Singapore Bullion Market Association

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Blockchain Comes to the Gold Market

By Jason Toussaint, MD Asia-Pacific, Emergent Technology

Published on January 17, 2019

Since the creation of Bitcoin, global financial market participants have questioned the relevancy of cryptocurrencies as investments and their implications on businesses and industries. While investors, the media and market pundits continue to debate the intrinsic value of a Bitcoin and other cryptocurrencies, they pay little attention to the evolution and benefits blockchain technology is having on entire industries.

The application of blockchain and distributed ledger technology is particularly beneficial to industries and supply chains that require secure chains of custody and irrefutable confirmation of origin of material. A recent example is the pharmaceutical industry in the United States (US), which has used blockchain along with secure tamper-proof radio frequency identification (RFID) tags to securely and publicly trace the chain of custody of prescription drugs in the US market, thereby directly addressing and dramatically reducing the persistent issue of counterfeiting. Similarly, the US agricultural and farming industry is applying blockchain to easily trace the source of produce, dairy products, and livestock. Recently, blockchain technology has been applied in the diamond industry, allowing traceability of diamonds to their source mine – a dramatic improvement of the Kimberley Process. These examples of the benefits that blockchain provides to various industries are merely a fraction of the vast developmental changes we will witness in the coming years as the application of blockchain technology increases.

The industry is now able to provide end users of gold a secure supply chain with traceability back to specific mines. In my view, this is the next logical step in the evolution of the gold industry.

At Emergent Technology, we have developed and released the world’s first blockchain solution for the global gold supply chain, called Responsible Gold. By applying blockchain and cryptoseal technology, we are able to irrefutably record the chain of custody and journey of gold from gold dore bars at the mine to the logistics company, and finally at its arrival at the refinery where the dore bars are then batched-processed and refined into 0.9999 kilobars.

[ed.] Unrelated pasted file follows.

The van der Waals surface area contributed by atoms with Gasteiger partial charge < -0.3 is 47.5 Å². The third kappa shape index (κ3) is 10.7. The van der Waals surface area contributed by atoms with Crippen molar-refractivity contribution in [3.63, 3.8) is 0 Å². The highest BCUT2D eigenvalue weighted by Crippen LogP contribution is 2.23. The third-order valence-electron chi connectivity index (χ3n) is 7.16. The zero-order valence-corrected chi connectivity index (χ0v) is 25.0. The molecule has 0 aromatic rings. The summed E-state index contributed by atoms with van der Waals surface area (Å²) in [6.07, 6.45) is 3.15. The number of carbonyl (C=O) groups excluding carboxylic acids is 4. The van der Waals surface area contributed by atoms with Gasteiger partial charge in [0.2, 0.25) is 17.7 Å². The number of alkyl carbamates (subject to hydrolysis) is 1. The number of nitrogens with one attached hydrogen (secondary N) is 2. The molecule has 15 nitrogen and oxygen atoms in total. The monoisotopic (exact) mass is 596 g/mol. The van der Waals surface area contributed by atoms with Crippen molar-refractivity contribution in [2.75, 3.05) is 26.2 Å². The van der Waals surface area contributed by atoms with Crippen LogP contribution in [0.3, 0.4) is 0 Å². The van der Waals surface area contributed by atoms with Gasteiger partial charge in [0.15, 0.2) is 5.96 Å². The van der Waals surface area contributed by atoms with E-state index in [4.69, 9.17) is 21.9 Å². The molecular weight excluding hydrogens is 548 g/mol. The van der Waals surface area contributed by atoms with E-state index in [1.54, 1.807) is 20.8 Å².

The industry is now able to provide end users of gold a secure supply chain with traceability back to specific mines. In my view, this is the next logical step in the evolution of the gold industry. That is, we are enabling all participants in the supply chain to fulfil the guidelines and regulations apportioned to their role in the supply chain – including World Gold Council conflict-free mining standards, LBMA responsible sourcing standards, and OECD and Responsible Jewellery Council standards. Additionally, we are employing Responsible Gold standards to address the issues of money laundering and terrorist financing.

We currently use cryptoseals that are physically attached to each kilobar that comes through the Responsible Gold supply chain. Although an effective anti-counterfeiting measure, it is not a practical or easily scalable solution in practice. Our subsidiary Trust Stamp specialises in developing facial recognition software for the finance and banking industry and we are in the process of adopting their technology to the imaging of kilobars in an effort to increase the integrity of the global kilobar market.

The benefits of using blockchain to provide a secure, traceable supply chain and Trust Stamp’s imaging technology to address counterfeiting in the kilobar market has benefits to all participants in the gold market, including miners, refiners, logistics companies, fabricators, jewellers, and finally end gold consumers, whether for investment or physical consumption. Consumers are now able to identify, with certainty, the origin of the gold they are buying. It is also abundantly clear that next-generation consumers, aka millennials, are very aware of and focused on issues of good corporate citizenship and sustainability.

Consumers are now able to identify, with certainty, the origin of the gold they are buying.

By employing these measures to ensure the provenance of gold, market participants can ensure the relevancy and attractiveness of gold as well as increase overall gold demand. We will soon see gold coming through the Responsible Gold supply chain being used in fabricated products, which will allow consumers to know exactly where the gold in the products they purchase has come from. It will also go a long way in preventing illegally sourced gold from entering the supply chain and ending up in consumer goods.

The integrity of the gold market is paramount to its attractiveness and continued relevance to global consumers and investors. By applying blockchain and imaging technology to the supply chain and fabricated products, we believe the industry can meet and exceed increasing demanding regulatory requirements while at the same time meet the demands of increasingly educated and socially responsible consumers.

Jason leads the Asia Pacific region and wealth management sector globally for EmTech. Based in Singapore, Jason is developing the Responsible Gold supply chain ecosystem and commercialisation strategies for key business segments. Jason is the co-founder and managing partner of Hard Asset Partners, an alternative investments platform providing physical gold investment to the United States Individual Retirement Account (IRA) market. He was previously CEO of the SPDR Gold Shares (GLD), the world’s largest gold ETF, where he led the growth in assets to more than $77 billion. He was also Managing Director and Global Head of Investment at the World Gold Council.